Why get and register a beacon?
It could save your life. . .
A beacon might be the only method you have to alert emergency services in your time of need. Activating a distress beacon alerts authorities to your situation and allows them to start planning a response.
It will help you. . .
Carrying a beacon will give you the peace of mind that, if you get into trouble, rescue services are contactable, even in remote areas.
It will help us. . .
Having access to your details and registered emergency contacts allows us to obtain more information and better direct resources to you, it might save someone else’s life!
It is the law. . .
New Zealand Radio Regulations require devices such as 406 MHz beacons to be registered. This means if you own a NZ coded beacon it must be registered with the Rescue Coordination Centre New Zealand. This is free and easy to do.
Choose the right type of beacon
Beacons come with a variety of features for activation in an emergency, although most can be activated manually by pressing a button. When purchasing your beacon, we recommend that it has an in-built global positioning system (GPS) as this will assist in providing an accurate position of your location.
There are three types of 406MHz distress beacons designed for different environments;
- PLB - Personal Locator Beacons are designed to be carried by individuals or in vehicles, and only activate manually. Different models of PLB have different activation and deployment features, so you should evaluate your needs and the situations you will use it in carefully.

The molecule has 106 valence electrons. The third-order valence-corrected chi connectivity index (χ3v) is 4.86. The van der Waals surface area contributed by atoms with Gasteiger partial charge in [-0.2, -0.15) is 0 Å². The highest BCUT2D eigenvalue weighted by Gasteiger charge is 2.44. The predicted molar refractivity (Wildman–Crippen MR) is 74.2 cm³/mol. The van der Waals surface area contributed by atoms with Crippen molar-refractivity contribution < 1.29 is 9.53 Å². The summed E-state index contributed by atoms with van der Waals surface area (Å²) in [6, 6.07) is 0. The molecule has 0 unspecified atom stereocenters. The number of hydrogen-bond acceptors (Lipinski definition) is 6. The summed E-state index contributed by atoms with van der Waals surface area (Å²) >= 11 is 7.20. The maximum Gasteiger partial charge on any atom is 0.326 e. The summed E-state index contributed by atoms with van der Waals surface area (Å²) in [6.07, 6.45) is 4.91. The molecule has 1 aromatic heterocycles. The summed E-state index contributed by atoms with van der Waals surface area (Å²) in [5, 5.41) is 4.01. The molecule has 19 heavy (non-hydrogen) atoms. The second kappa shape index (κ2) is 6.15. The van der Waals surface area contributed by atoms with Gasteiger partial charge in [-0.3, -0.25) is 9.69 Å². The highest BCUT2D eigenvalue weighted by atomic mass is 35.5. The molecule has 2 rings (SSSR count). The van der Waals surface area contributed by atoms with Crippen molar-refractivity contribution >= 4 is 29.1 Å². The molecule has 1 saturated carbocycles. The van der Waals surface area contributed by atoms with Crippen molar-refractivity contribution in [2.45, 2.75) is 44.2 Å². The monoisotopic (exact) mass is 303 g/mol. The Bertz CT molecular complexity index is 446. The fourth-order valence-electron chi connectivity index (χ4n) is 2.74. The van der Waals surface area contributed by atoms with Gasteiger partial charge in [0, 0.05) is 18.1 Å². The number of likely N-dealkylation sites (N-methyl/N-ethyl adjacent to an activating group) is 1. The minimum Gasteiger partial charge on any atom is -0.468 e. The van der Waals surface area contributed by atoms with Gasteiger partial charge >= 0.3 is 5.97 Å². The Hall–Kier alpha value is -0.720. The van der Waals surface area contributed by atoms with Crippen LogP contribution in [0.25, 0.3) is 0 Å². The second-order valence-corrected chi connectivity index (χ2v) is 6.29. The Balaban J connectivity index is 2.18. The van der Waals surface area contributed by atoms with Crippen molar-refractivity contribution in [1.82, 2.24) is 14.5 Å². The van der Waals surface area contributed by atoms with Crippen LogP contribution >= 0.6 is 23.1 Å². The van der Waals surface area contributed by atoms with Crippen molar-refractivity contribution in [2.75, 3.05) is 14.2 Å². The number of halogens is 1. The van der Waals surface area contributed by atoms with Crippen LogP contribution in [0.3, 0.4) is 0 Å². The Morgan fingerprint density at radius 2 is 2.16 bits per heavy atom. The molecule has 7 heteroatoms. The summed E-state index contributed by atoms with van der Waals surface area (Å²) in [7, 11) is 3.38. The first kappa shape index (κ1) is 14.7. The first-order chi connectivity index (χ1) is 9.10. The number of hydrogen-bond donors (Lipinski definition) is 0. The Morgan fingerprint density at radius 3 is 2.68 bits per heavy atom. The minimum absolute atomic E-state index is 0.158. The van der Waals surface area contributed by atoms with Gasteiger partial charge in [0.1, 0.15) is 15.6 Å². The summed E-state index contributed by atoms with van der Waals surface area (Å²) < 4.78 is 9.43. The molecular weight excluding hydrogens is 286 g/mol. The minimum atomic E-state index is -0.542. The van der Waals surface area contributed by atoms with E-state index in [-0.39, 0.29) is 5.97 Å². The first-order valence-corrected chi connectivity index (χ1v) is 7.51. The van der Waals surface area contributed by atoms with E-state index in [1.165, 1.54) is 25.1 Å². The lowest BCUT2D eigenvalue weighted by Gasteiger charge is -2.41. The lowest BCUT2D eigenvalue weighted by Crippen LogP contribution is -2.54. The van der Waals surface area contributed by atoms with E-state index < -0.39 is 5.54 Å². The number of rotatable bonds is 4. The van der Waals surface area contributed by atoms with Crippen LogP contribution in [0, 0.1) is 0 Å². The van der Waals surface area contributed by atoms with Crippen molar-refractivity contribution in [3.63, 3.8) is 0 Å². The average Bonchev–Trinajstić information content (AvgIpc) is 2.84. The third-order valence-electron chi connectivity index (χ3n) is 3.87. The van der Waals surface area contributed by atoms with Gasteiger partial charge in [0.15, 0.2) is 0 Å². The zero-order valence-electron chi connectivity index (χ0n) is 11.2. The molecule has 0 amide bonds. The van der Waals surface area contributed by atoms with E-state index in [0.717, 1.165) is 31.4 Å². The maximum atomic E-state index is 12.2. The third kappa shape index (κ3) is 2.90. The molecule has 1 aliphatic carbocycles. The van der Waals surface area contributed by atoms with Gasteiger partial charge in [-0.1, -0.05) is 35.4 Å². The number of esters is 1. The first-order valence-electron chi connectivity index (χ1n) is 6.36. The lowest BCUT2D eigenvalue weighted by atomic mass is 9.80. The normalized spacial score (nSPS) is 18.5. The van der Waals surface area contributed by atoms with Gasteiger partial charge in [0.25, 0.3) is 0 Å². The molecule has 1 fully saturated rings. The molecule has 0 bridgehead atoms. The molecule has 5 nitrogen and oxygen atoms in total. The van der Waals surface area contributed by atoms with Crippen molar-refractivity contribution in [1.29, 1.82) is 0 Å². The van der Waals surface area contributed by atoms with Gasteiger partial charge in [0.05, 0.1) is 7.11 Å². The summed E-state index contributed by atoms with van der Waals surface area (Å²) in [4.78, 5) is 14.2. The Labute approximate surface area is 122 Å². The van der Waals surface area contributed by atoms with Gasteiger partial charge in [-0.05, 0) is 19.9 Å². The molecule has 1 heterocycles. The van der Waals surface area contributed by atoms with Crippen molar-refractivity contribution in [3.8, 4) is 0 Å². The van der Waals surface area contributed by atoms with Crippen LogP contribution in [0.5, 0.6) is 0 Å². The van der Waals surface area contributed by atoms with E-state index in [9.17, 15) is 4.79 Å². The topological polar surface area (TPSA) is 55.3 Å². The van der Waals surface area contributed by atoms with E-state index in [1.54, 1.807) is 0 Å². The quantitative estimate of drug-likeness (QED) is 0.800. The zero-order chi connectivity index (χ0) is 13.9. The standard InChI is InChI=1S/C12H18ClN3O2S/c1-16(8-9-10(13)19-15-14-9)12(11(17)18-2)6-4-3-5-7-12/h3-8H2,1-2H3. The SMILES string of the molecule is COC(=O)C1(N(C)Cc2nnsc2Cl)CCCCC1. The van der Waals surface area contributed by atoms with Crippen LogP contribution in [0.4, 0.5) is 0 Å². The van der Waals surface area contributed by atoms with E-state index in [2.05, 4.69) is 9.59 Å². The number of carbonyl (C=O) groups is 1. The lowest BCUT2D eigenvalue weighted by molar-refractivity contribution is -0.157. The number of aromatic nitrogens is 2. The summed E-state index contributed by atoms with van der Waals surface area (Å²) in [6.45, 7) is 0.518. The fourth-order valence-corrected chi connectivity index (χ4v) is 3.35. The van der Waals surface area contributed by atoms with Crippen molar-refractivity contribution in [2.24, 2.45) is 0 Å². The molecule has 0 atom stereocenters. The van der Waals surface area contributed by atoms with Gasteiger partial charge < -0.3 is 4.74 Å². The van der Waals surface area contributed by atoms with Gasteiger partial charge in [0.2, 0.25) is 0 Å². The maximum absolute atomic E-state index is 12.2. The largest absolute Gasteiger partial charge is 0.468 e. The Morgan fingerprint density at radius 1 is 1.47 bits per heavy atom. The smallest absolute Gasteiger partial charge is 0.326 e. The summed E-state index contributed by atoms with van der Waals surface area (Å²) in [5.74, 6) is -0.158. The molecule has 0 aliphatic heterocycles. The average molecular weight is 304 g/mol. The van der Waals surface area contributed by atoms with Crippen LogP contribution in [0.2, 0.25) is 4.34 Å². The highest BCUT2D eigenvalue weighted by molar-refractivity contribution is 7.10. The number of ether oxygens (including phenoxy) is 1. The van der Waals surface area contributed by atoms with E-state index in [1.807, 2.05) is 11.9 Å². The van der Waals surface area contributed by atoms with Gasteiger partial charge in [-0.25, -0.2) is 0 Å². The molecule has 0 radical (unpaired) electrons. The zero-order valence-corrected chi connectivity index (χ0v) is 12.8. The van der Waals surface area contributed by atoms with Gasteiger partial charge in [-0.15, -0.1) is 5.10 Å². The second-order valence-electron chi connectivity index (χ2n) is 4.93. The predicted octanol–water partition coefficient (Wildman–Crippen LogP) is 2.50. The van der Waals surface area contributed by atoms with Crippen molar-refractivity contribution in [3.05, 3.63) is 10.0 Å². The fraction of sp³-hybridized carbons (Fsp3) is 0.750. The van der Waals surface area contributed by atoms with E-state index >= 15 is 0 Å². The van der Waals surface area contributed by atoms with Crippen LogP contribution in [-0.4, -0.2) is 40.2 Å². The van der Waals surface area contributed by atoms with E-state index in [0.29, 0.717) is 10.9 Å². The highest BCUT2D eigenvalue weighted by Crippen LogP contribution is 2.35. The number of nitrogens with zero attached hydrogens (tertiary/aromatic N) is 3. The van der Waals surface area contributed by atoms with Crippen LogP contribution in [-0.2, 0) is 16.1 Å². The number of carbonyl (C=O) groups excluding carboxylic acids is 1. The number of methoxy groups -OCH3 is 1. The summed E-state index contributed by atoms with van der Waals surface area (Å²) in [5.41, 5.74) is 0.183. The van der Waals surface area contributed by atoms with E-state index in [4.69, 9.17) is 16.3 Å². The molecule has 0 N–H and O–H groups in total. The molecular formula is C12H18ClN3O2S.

- EPIRB - Emergency Position-Indicating Radio Beacons are designed for use in vessels.
Depending on the model, EPIRBs can be activated manually or can activate automatically on contact with water. Some EPIRBs are designed to sit inside a bracket but automatically float free if the vessel sinks.
- ELT - Emergency Locator Transmitters are designed for use in aircraft and to activate automatically following a crash.
Other emergency alerting devices:
- SEND – Satellite Emergency Notification Devices allow users to send and receive messages. Rescue Coordination Centre NZ are not the registering agent for these devices. Please read your owners manual for more information.
In all cases ensure you know how your beacon works and what is required to test it as per the manufacturer's instructions and operate it in the case of an emergency situation.
Advances in distress beacon capabilities
Beacons with Return Link Service (RLS) are already here, and those with Second Generation Beacon (SGB) technology arriving soon. What are these new capabilities, and what do they mean for SAR in New Zealand?
Read here for more information
Choose a New Zealand coded beacon
Every beacon is coded to its country of origin, and while they can be used worldwide, beacons can only be registered in the country it is coded to.
Your beacon should be a ‘New Zealand coded beacon’ – this includes some Pacific Island nations. Having your beacon coded to New Zealand means that your emergency information is held by RCCNZ which can speed up the response time of emergency services.
Beware of Australian-coded beacons sold online in New Zealand by ensuring you ask the seller what country the unit is coded for, otherwise you will have to register your beacon in the country of origin.
- For more advice on choosing a beacon, visit the Cospas-Sarsat website
- To find out what country your beacon is coded to, please search here